Stories like this still seem to shock people:
Drivers from Arizona and at least nine other states, including Utah, Iowa, Indiana, Delaware and Rhode Island, are going to jail, paying big fines and losing their licenses after having gotten driving-under-the-influence citations when blood tests prove they were not high.
“It makes no sense,” says attorney Michael Alarid III, who is representing a man charged in Arizona. “But this is how prosecutors and the courts are interpreting the law. And the legislature doesn’t appear to want to change it. So we’re hoping we can get the issue before the state Supreme Court.”
How could a person who is not high get busted for DUI? It happens when science meets politics.
Blood tests can detect two important chemical compounds that come from marijuana. One of them, THC, makes a person high and lasts for hours. The other inactive chemical, created as your body neutralizes THC, can linger in a person’s system for up to a month.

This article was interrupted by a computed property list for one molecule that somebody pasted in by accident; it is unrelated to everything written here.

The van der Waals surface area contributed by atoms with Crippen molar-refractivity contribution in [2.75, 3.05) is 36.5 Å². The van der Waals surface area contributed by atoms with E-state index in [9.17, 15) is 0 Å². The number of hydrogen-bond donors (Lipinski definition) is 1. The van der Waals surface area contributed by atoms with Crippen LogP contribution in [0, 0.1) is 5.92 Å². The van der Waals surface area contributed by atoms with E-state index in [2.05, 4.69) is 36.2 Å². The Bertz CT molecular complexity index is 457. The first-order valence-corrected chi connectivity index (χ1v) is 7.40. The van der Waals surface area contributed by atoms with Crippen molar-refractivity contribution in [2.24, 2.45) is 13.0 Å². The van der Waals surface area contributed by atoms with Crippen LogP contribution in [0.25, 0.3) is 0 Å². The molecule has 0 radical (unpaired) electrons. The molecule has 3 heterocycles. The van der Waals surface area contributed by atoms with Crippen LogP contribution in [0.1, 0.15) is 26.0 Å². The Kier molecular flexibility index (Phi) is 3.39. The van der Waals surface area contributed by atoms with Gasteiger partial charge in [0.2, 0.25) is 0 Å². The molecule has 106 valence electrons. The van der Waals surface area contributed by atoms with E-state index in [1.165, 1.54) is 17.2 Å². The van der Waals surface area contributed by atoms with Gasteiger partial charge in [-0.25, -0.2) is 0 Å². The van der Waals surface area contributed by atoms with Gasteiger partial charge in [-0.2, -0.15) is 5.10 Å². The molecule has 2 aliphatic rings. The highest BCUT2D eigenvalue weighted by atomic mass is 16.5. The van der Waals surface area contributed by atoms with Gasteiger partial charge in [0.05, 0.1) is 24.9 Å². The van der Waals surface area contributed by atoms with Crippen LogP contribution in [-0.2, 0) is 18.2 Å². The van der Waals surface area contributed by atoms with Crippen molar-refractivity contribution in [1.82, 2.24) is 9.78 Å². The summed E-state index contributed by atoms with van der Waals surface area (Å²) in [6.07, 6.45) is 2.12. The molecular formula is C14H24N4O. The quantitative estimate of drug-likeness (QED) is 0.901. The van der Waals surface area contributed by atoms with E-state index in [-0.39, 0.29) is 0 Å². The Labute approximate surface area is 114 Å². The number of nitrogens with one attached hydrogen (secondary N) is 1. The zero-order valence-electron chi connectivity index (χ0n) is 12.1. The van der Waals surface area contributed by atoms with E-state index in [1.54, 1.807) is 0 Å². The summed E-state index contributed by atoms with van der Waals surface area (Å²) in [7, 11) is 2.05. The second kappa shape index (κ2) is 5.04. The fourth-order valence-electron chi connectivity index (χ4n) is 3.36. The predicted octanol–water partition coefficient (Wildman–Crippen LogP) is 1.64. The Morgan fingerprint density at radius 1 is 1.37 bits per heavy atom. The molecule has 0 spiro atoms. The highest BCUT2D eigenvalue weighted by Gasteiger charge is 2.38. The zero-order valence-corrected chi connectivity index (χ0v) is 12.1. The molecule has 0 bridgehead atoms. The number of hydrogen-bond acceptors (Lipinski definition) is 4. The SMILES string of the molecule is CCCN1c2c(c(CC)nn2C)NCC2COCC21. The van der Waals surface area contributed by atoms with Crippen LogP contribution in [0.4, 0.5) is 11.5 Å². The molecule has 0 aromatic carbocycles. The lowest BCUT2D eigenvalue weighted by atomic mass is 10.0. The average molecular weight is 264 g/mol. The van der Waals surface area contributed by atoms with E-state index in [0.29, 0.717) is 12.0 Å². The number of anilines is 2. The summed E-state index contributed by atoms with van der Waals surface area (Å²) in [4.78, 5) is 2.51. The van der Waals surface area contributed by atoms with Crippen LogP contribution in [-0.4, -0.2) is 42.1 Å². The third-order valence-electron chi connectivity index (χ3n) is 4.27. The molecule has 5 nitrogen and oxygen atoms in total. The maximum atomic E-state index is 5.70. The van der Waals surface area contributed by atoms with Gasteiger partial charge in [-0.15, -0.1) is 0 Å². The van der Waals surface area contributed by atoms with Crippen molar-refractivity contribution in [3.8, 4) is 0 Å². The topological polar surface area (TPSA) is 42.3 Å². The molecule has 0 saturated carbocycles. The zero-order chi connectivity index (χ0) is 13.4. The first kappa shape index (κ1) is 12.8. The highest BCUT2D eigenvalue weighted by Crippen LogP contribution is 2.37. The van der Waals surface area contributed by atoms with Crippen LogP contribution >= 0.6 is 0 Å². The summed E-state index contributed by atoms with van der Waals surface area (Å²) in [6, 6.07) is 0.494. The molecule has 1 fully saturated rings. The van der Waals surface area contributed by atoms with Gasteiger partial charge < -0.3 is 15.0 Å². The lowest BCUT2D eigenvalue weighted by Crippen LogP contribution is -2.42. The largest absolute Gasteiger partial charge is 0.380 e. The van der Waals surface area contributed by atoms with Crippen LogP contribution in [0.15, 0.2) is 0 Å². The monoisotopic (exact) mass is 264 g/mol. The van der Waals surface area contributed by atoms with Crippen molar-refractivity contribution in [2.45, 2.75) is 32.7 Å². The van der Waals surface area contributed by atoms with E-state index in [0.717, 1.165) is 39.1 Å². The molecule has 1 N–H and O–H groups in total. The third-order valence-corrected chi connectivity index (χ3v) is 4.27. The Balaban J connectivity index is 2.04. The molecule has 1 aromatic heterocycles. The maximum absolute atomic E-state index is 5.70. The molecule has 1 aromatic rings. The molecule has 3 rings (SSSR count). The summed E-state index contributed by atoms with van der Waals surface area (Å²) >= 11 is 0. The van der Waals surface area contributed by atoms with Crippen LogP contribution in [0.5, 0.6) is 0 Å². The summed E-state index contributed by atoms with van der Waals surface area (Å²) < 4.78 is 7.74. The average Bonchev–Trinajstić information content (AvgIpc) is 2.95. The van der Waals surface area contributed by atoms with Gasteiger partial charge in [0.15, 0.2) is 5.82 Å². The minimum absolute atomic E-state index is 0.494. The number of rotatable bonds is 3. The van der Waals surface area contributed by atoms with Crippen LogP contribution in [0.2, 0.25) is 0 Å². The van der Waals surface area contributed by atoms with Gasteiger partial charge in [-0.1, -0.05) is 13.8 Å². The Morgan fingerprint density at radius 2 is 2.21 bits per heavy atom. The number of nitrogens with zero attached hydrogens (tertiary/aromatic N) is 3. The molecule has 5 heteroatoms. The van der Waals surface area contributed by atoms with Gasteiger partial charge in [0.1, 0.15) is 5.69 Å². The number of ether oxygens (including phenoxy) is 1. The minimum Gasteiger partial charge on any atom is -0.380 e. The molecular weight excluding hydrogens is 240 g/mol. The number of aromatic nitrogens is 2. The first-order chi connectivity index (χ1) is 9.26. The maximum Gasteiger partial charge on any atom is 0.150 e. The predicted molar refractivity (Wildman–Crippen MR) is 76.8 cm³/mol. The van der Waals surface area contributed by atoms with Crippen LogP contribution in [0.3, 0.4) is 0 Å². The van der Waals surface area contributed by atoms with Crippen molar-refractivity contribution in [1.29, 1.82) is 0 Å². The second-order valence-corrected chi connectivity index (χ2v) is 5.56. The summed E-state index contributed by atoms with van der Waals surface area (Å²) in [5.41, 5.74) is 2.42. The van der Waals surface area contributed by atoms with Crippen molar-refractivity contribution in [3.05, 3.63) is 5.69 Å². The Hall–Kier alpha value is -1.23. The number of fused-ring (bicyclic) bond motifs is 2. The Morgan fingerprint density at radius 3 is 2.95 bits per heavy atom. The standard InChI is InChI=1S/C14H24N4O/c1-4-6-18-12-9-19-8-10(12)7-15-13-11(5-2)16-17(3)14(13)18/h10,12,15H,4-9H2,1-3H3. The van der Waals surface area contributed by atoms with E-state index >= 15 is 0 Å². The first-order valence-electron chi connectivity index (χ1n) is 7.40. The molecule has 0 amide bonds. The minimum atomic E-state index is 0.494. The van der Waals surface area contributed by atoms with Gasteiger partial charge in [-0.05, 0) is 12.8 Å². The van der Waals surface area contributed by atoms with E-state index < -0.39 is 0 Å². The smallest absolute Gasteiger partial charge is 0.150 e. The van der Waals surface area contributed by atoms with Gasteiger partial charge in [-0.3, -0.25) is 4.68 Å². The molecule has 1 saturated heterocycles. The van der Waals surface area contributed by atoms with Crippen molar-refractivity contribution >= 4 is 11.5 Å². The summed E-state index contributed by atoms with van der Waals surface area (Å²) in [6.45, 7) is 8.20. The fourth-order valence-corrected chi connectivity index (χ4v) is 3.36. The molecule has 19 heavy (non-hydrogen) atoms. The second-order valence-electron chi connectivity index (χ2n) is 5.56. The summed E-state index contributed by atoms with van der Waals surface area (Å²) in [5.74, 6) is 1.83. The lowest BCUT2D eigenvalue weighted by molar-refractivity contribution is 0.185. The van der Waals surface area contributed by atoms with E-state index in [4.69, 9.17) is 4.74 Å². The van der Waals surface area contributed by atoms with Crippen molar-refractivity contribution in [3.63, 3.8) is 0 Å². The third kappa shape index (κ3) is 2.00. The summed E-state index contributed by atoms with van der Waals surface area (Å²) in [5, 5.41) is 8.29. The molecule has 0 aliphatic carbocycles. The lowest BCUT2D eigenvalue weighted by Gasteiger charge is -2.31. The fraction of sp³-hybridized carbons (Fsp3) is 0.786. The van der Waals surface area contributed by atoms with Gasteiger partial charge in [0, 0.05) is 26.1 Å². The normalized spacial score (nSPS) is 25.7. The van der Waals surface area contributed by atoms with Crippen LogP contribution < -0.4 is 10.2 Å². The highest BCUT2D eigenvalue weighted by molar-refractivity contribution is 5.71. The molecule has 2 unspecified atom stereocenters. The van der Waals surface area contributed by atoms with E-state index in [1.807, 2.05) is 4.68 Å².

In Arizona, state law says if you have either of these compounds in your blood, you are guilty of a DUI.
Why would a state government make somebody pay a fine if they weren’t actually impaired? Why would police officers detain a person who wasn’t demonstrably under the influence of drugs? Because the state exists entirely off of expropriation and the police are one of the state’s primary expropriators. It’s unlikely these laws will be changed anytime soon since they stand to make the state a great deal of wealth.